Haiti: Fuel TV/Nat Geo’s On Surfari
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My carry-on is crammed with Clif bars and board shorts, and I've squeezed three small-wave surfboards into one weathered day bag. My legs are a little sore from the past week's Blacks sessions and climbing the goat trail back to the car-park, but my mind is fixated on the task at hand.
Tonight we're striking out on an adventure through Haiti. I'll be accompanying Shayne and Shannon McIntyre, Matt Beacham, Russell Brownley, and Art Brewer as part of a surf-and-serve excursion through Haiti for an episode of Fuel TV and National Geographic's On Surfari.
Only a few months before the earthquake struck I found myself meandering through the slums of Port Au Prince with my buddy Russell and our guides from Compassion International. We were there to learn about Compassion's child sponsorship programs and how we could help share their story. As touched as I was by the resilient spirit of the people of Haiti and the different ways Compassion International's 100-percent Haitian staff were able to initiate a long-term change within their local communities, I really never thought I'd be going back.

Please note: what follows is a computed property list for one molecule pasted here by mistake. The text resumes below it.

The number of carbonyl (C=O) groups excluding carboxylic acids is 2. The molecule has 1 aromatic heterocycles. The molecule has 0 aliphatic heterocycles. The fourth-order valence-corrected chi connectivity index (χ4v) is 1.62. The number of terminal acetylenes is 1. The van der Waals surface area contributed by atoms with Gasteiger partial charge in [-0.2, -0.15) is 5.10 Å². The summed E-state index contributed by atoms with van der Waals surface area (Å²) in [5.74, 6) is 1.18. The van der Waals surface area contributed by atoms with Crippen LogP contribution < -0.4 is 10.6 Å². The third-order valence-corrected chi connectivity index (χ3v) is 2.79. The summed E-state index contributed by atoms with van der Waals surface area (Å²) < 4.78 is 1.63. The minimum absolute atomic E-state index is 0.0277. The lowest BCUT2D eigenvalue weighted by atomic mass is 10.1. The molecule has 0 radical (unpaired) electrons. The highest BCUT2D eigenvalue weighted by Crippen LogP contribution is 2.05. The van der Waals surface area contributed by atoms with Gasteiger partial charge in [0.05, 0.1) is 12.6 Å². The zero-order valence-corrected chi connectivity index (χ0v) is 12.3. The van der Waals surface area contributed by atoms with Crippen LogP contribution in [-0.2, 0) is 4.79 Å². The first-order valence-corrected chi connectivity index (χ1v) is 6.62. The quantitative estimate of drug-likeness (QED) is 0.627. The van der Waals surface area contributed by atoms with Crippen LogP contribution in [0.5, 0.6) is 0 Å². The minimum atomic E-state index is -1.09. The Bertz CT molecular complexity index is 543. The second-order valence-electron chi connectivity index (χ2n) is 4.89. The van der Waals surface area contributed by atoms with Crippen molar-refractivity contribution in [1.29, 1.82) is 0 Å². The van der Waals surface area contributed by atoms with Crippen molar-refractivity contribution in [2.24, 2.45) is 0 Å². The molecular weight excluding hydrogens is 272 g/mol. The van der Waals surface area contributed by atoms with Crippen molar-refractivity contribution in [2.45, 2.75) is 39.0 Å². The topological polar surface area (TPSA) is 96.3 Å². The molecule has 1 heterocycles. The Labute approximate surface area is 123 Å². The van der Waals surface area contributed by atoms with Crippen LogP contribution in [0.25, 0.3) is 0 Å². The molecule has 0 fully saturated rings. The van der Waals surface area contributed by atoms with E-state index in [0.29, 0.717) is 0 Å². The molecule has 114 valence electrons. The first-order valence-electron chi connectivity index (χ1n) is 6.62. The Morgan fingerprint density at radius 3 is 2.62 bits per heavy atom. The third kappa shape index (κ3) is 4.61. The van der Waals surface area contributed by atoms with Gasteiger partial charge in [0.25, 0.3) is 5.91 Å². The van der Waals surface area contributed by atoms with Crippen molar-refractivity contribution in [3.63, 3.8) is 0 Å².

But here I am seven months later en route to Haiti. I can tell that this trip is going to be different than the last one for more reasons than just the earthquake. But if there's one thing I'd selfishly like to extrapolate from this trip it would be a sense of hope. I'm eager to reconnect with the families we haven't been in touch with since the earthquake. And I'm excited to spend some time at the education and care center for handicapped children in Jacmel, deemed Pazapa (pazapa.org). I'm not exactly sure what to expect, but I'll definitely keep you posted.
The surfer and social activist Kahana Kalama is the star of the award-winning documentary Gum for My Boat: Surfing in Bangladesh, directed by Russell Brownley.